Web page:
ForeWord Reviews

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The Hollyhock Wall

Foreword Review — July / Aug 1999

An old cooking pot, a few seeds, some dirt and an imaginative young girl combine in a picture book that mixes elements of reality and fantasy. When Mary, who lives with her mother on the upper floor of a tall house, expresses a desire for a garden in which to play, her mother hands her the items necessary to create such a place in an old cooking pot. As the seeds grow into grass, flowers and little trees, Mary embellishes the scene with a blue ribbon stream and a match stick bridge. Around the outside of the pot she paints a hollyhock wall; then she molds a clay boy and wheelbarrow to bring life to the garden. Finally, she makes paper fish for the stream and a fishing rod for Tom, as she names the clay boy.

With her fabric relief illustrations, Mavor sets the stage for the flight of fancy Waddell introduces when Mary, somehow, finds herself in the little garden with Tom. In the morning, when Mary awakens, she’s sure the events she remembers clearly must be from a dream, but a dream does not explain the clay girl, looking suspiciously like Mary, who has appeared in the garden. Waddell twists the tale again when he sends Mary to visit Granny in her new home, bordered by a hollyhock wall. Mary peers over the wall and meets a boy, named Tom, pushing a wheelbarrow near a stream. Behind this hollyhock wall, Mary seems to have finally found a garden in which to play.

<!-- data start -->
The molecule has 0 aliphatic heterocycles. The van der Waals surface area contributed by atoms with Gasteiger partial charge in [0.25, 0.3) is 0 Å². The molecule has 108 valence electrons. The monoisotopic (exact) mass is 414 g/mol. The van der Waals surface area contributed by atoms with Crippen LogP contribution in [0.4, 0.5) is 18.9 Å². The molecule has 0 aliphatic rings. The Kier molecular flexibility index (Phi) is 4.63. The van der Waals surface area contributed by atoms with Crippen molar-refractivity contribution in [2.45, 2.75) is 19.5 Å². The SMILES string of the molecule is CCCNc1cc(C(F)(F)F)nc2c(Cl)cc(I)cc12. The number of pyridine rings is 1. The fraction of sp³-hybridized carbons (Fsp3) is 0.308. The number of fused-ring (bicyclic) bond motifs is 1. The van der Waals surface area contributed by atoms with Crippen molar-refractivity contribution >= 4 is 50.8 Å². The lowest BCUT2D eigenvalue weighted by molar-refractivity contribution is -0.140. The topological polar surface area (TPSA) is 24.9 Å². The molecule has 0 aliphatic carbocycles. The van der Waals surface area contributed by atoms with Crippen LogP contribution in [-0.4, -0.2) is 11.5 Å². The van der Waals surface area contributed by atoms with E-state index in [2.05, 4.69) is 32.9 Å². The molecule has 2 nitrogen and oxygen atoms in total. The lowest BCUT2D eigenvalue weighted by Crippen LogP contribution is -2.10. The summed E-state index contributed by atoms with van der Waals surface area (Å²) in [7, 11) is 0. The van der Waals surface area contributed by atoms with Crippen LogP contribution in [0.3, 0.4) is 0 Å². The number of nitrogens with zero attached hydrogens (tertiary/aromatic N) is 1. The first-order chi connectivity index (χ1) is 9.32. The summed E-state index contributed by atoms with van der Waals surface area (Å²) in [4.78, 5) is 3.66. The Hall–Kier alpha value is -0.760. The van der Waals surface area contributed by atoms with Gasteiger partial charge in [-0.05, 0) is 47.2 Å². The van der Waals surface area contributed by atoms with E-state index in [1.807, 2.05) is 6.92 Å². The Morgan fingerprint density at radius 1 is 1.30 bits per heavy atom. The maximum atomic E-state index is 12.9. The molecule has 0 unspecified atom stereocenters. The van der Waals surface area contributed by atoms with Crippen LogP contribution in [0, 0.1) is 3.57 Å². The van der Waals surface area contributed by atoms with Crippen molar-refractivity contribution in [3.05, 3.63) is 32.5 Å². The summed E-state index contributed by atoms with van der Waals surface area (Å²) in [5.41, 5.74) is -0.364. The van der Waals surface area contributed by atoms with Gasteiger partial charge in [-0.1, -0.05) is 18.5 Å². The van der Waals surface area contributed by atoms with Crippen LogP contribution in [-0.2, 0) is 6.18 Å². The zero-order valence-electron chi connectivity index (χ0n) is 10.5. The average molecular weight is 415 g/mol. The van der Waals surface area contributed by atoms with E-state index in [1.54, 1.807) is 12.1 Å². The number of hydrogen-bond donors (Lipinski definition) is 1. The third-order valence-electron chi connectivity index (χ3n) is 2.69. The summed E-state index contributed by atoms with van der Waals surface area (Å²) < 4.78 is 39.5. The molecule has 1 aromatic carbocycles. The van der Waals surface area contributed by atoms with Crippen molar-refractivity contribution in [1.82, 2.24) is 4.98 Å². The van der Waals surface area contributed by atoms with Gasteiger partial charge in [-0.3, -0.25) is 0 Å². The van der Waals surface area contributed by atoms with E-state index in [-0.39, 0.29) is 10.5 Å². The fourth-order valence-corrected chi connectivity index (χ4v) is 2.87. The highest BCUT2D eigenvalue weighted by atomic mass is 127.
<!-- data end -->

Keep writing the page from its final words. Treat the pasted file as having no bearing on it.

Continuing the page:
An author well known for his many books, including those about a fearful Little Bear, Waddell fashions a more complex picture book tale with this title. Although Waddell’s text is a simple description of events, Mavor’s pictures, created from cloth, wire, wood and other objects sewn to a fabric background and then photographed, supply the illusion and the sense of wonder that bring the story to life. While the book’s size is large enough for a group storytime, the intricate detail of the full-color photographs of the carefully created diminutive scenes will have readers wanting to linger over each page as they imagine themselves in the garden, playing with Mary and Tom.

Janis Ansell